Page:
Framtidens Akademiska Ingång 100

Ingång 100 is home for advanced treatment, care and research in a state-of-the art facility at Uppsala University Hospital’s Framtidens Akademiska. Although built to a rigorous technical specification, flexibility in plan allows the hospital trust to adjust facilities to adapt to future demands and new technologies.

Strengthening the link between research and care

Ingång 100 sits adjacent to the hospital’s other buildings for advanced care and research along the hospital’s central zone on Dag Hammarskjölds Road. The facility will host surgery, diagnostics and oncology for general and advanced care. As a teaching hospital, it was essential to integrate research and treatment facilities. A series of air bridges connects Ingång 100 to the other advanced treatment buildings located in the central block of the campus. Along with other refurbishments to Uppsala University Hospital, Ingång 100 will give a greater number of patients access to state-of-the-art care and treatment facilities, enabled by intelligent spatial planning and technical design.

Advanced care and research, enabled by technical innovation – the hospital of the future.

Client: Administrative Board, Uppsala County
Location: Uppsala, Sweden
Status: Completion expected 2017
Area: 160,000 sqm
Photo: Åke E:son Lindman

Evidence-based design principles

Evidence-based research shaped the building design, that maximises daylight and greenery to aid patient recovery. The facility is designed in two parts that surround a large green, light-filled garden. Treatment rooms are housed in brick volumes, while public areas and an educational gallery space showcases activities and research. External-beam radiotherapy treatment (LINAC) rooms sit in a separate volume, organised around a smaller courtyard garden. The building is designed to achieve a Miljöbyggnad Gold environmental standard.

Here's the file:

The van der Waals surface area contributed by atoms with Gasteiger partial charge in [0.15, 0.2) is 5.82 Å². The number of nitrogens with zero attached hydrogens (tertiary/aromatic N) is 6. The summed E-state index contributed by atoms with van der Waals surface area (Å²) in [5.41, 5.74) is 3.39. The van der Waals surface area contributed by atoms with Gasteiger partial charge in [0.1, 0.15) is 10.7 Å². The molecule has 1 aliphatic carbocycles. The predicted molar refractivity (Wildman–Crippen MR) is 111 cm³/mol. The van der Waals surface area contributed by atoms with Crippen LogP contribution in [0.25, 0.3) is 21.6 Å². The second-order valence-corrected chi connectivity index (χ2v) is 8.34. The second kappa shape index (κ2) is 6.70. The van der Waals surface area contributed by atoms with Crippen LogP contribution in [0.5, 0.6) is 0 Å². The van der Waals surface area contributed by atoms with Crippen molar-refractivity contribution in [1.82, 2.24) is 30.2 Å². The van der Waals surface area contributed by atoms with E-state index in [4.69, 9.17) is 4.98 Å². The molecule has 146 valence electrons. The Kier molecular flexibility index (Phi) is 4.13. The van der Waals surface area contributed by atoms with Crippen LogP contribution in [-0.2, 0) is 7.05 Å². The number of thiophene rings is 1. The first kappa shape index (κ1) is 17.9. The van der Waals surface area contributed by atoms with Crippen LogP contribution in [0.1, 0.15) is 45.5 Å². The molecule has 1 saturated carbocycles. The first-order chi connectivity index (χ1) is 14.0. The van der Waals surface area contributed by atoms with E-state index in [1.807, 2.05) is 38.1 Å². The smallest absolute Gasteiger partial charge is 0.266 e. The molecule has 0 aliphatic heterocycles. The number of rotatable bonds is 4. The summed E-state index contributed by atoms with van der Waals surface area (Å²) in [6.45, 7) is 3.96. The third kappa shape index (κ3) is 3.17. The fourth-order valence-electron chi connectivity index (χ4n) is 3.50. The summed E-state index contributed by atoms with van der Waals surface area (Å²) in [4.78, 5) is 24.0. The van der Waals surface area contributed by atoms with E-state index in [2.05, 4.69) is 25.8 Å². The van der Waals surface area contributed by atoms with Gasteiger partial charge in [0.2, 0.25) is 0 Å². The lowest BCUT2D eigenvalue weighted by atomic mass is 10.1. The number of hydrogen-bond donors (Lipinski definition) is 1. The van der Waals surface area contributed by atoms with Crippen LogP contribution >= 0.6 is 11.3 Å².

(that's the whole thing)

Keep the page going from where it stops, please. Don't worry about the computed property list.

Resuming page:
Digital innovation

The use of digital design tools has gone a long way towards simplifying the design and delivery process for the large multidisciplinary team. Tools such as BIM and 3D modelling have facilitated a clear communication of visualisations, detailed design and information management, streamlining the vast coordination of knowledge required for a building of this complexity and scale.

Balancing complexities

Medical architecture presents a unique set of complexities; patient wellbeing and practitioner needs must be balanced with logistical practicalities, like people circulation and transport access. The commission has demanded involvement throughout all project stages; from needs analysis and feasibility, through to architecture, landscape and interiors design and delivery. White Arkitekter acted as Architect and Lead Consultant for the project, responsible for 14 sub-consultant teams.

Contact & Team

Anna Maria Ejdeholm

Anna Maria Ejdeholm



[email protected]

+46 18 18 38 53

Eva Fabricius
Fredrik Mats Nilsson
Frida Munktell
Lena Brand
Jonas Hultgren
Mikael Lorensson
Sofia Lewén
Karin Törnquist
Carl Lindecrantz
Stefan Rummel
John Nordmark
Katarina Rasmusson
Ola Dellson
Bernt Borgestig
Malin Ericson
Alison Petty
Malin Ericson
Fredrik G Nilsson
Johan Persson
Martin Vozzi
Lucas Cedergren
Solveig Sennerholm
Roger Edvinsson
Jenny Stålhamre
Jennie Månsson